Five iOS 8 features I can't wait to use

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There are so many fantastic developments coming down the Apple pipeline in the fall, it’s hard to single out just a few—but I’m going to try, because some of the company’s smaller iOS 8 improvements are features I’ve been itching to see on my iPhone for years. It’s enough to tempt a girl to install the developer beta on her iOS device. (Of course, even if said girl were silly enough to do such a thing, I’d like to take a moment and remind our lovely readers that this is not recommended if you value a working phone.) There are a bunch on my “can’t wait to use” list, but here are my personal top five.

Hey Siri, turn on my lights

In iOS 8, not only is Siri going to always be listening for your commands while plugged in, but if you have a HomeKit-enabled smart home accessory, Siri can potentially lock your doors, adjust your lighting, and more.

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This says “home of the future” to me in a way clap-on-clap-off lights never did—and the “Hey Siri” part of this should make your voice-activated assistant a bit easier to use in the car, too.

QuickType and third-party keyboards: So long, typos

Save for an iOS 7 face lift, the iOS keyboard has essentially stayed the same throughout its entire lifespan. It’s been more than functional, as digital keyboards go, but it hasn’t really gotten much love from Apple’s feature department. Enter QuickType and support for third-party keyboards: Both look to revamp your typing experience in iOS 8 in very different ways.

QuickType isn’t necessarily a revolutionary feature so much as it is an adaptive one—it takes the autocorrection iOS was already attempting to do behind the scenes and lets you actively pick the proper word (one of three) for your sentence. It also bases its prediction on conversation context—so it won’t prompt you with “Rad!”, say, if you’re replying to your mother about her new watch. While I imagine I’ll probably continue to do the majority of my typing the old-fashioned way, it’s nice to have options available for typing overly long words or very specific phrases.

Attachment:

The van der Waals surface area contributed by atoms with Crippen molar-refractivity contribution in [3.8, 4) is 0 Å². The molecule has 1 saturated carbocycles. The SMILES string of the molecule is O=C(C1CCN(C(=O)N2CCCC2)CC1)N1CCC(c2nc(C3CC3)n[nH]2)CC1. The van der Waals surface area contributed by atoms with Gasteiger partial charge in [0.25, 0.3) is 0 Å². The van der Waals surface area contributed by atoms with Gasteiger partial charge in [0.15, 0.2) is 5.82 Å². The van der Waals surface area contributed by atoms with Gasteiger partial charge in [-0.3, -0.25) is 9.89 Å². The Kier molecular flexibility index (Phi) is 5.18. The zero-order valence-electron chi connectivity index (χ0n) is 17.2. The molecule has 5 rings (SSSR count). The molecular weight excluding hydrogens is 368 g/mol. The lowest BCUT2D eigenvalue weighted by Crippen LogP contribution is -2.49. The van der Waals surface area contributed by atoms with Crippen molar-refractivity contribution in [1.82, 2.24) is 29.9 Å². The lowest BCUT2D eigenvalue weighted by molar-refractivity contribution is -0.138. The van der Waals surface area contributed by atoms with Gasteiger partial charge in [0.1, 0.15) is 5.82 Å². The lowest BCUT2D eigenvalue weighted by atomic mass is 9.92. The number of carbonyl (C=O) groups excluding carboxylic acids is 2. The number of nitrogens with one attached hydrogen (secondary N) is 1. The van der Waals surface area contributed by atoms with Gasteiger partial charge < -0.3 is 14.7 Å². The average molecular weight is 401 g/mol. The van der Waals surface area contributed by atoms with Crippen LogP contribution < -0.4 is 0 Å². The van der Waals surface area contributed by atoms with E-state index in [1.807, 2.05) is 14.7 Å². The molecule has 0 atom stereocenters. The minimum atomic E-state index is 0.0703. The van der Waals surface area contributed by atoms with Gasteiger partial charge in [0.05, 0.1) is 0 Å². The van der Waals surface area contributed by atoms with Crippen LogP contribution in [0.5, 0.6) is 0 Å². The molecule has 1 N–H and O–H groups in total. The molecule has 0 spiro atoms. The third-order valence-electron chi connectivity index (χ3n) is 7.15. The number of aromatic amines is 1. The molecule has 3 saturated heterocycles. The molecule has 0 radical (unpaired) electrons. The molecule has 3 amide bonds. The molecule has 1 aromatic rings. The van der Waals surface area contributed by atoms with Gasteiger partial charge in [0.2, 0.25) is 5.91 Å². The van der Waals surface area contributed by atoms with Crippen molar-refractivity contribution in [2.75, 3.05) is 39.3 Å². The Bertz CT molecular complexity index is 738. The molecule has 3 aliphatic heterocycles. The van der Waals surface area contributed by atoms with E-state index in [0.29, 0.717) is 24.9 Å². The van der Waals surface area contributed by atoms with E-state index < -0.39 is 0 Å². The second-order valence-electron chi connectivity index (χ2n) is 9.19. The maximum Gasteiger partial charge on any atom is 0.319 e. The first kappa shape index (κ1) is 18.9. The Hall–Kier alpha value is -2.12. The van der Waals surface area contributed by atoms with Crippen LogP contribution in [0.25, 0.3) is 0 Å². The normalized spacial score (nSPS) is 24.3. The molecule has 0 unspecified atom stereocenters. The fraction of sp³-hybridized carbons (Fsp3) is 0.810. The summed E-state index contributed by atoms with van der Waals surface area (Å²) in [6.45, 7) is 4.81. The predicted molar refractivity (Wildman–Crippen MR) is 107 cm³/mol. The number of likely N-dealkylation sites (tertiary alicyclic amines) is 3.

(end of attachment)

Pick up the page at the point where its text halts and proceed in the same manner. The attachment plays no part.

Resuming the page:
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Third-party keyboards are the thing that really got me itching for fall, though—I’ve tinkered with Swype’s take and love it, and there are all sorts of brilliant ideas just waiting to be built: a keyboard with nothing but emoji packs? a keyboard with a big fat microphone button, to ease the use of dictation? The sky’s the limit.

All your photos in the cloud

I’ve tried a bunch of here-today, gone-tomorrow online photos services, and while some (Loom, for example) were promising, almost all of them got gobbled up by one of the major tech companies. As one of said major companies, Apple is in no danger of getting acquired, which means it might just be the first feasible location to store my images online.

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Photo Stream was a good start, but its 1000-image limit and confusing duplicate issue kept me from properly utilizing it the way I wanted to. With iCloud Photo Library, any image you take or save on your iOS device is instantly saved privately online—assuming you have the space. I’ll happily pay $10-per-month to keep my digital memories safe, especially considering that the company has plans to bring the Photos app—and iCloud Photo Library with it—to the Mac in 2015.

From iPhone to iMac, in a flash

It’s no secret that I’m intrigued by Apple’s Continuity framework: It’s a fascinating move by the company to move our computing to whatever device we deem necessary at the time. I have no idea if Handoff—which passes things like your email, Safari windows, documents, and more from your Mac to your iOS devices, or vice versa—will be as reliable as Apple promises, but the potential is there in spades.

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It’s especially exciting that the Continuity framework is open to third-party developers; usually, Apple limits new (and potentially breakable) technologies to its own apps for a year, but when it launches in the fall, Continuity should be backed by third-party apps on your Mac, iPhone, and iPad.

New, smart gestures and buttons

Apple’s Multi-Touch gestures have always been excellent at not only feeling natural, but being useful as well. And while we’re not getting an iPhone version of the iPad’s multitasking gestures in iOS 8, Apple will still pack in a couple of smart additions.

The pull-down gesture, originally built to enable Spotlight or Notification Center, is going to get even more to do in iOS 8: You’ll be able to pull down on notifications to quickly reply to a message or like an Instagram photo, or even enter text into a third-party app.

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And swipe gestures seem to be broken down into two categories: short and long swipes. Longer, faster swipes will engage different actions in places like Mail than a short swipe might; you can swipe briefly on a message to showcase the Trash option, for example, but a long swipe will automatically delete that email.

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